The Queen of Forest Hills
A lot of my early blogging adventures featured my Grandma Flo.
A few from the archives:
- Five Minutes with Flo
- New Year, No Change
- The Spelling Bee (Grandma’s a hero in this one!)
- Mother’s Day Wrap-Up
But a few years ago, it started to become obvious that any new stories about my grandma were less in the “infuriating, but relatively harmless” category and started to fall into the “she’s a danger to herself and others” bucket. An increased descent into unchecked alcoholism, dementia and a refusal to give up driving and accept adequate help meant that our relationship deteriorated from strained at best to almost total estrangement. Out of respect to my family, I decided not to share even the less-horrific adventures — but rest assured, there were plenty.
On Wednesday night, grandma passed away.
I’m okay. It’s unfortunately a mixture of relief and sadness. She was very unhappy for a long time, and clearly not making great decisions for herself. Both short and long-term prognosis was pretty grim. And yet, because we had been called to her bedside to say goodbye several times over the last few years — I am still somewhat in shock that she is truly gone. She was that much of a force in our lives.
And while I feel completely at peace with my decision in these past few years to cut ties to her, I have some really wonderful, warm memories of my grandma when I was a little girl. The woman has been gone for years, and I’ve finished mourning her — but knowing that it’s really all over? It’s jarring.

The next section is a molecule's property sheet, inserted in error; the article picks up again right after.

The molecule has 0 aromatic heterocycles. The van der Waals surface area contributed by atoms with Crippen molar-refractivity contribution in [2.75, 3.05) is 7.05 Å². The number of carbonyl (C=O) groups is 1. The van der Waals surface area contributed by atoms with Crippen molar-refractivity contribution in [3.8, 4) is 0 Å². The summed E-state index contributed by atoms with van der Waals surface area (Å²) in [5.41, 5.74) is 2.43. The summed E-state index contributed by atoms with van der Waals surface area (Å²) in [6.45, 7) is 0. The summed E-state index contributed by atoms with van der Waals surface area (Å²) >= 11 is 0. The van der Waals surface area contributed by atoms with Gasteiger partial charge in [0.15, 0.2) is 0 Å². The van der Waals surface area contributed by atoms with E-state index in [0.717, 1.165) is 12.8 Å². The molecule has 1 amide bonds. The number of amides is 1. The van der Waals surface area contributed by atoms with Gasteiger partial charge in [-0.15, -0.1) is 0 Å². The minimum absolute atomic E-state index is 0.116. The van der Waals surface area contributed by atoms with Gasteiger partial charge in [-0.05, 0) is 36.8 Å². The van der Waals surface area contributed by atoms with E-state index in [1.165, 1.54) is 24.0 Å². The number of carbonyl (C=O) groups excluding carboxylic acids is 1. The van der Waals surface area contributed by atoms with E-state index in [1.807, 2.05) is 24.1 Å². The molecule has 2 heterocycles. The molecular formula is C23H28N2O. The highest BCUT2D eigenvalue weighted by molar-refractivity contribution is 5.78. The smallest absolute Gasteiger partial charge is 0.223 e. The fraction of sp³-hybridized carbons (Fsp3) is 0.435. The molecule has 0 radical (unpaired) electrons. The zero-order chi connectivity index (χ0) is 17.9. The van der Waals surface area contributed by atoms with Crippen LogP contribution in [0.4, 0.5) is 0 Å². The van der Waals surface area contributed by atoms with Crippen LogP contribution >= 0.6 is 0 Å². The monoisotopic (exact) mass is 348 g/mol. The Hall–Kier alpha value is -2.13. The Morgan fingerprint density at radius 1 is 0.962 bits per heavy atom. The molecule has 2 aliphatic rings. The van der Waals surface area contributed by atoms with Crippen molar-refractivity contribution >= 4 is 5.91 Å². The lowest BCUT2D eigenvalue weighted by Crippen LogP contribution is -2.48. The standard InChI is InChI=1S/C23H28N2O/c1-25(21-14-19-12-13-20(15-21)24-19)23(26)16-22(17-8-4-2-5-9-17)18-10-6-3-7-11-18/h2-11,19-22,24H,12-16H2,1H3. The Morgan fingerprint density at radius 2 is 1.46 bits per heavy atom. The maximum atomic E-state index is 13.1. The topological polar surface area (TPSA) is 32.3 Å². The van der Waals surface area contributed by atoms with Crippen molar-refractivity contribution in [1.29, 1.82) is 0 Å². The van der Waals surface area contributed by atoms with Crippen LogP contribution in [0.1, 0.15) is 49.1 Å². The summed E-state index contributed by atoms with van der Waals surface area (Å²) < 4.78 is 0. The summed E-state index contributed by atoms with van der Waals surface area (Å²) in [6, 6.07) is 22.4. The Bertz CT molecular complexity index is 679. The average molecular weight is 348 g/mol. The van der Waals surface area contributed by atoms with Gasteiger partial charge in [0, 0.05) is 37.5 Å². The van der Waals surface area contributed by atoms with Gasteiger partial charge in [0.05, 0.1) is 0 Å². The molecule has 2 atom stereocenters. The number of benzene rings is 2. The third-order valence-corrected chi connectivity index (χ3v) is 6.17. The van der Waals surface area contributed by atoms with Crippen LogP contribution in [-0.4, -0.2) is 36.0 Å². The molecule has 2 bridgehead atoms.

In an effort to help my mom and aunt make sense of the apartment that grandma has been living in (renting!) for about 50 years, my sister and I started cleaning out some drawers and organizing paperwork. One of my grandma’s greatest achievements was that for the better part of 30 years, she was a truly beloved teacher. She had saved dozens of truly heartfelt notes from both parents and students about her incredible impact. I believe every word. There was one class that clearly stuck out for her – and a star pupil she kept in touch with for years and years. She even saved a handwritten “playbill” from their annual production of The King and I.
Marisa and I were placing it in the appropriate pile, and the name of the “King” stuck out to her. Billy Eichner — it didn’t really ring a bell for me, but as soon as she told me who he was — I was shocked! I love this guy! I googled to find out if he was from Forest Hills, and lo and behold, he definitely was.
I am not sure if Grandma knew one of her students was a giant success, but I know that if she did — we would have never heard the end of it. She would be so proud.
I tweeted him the pic, and he quickly replied and couldn’t be more gracious.
I’ll be sending him the original.
Rest in Peace, Grandma.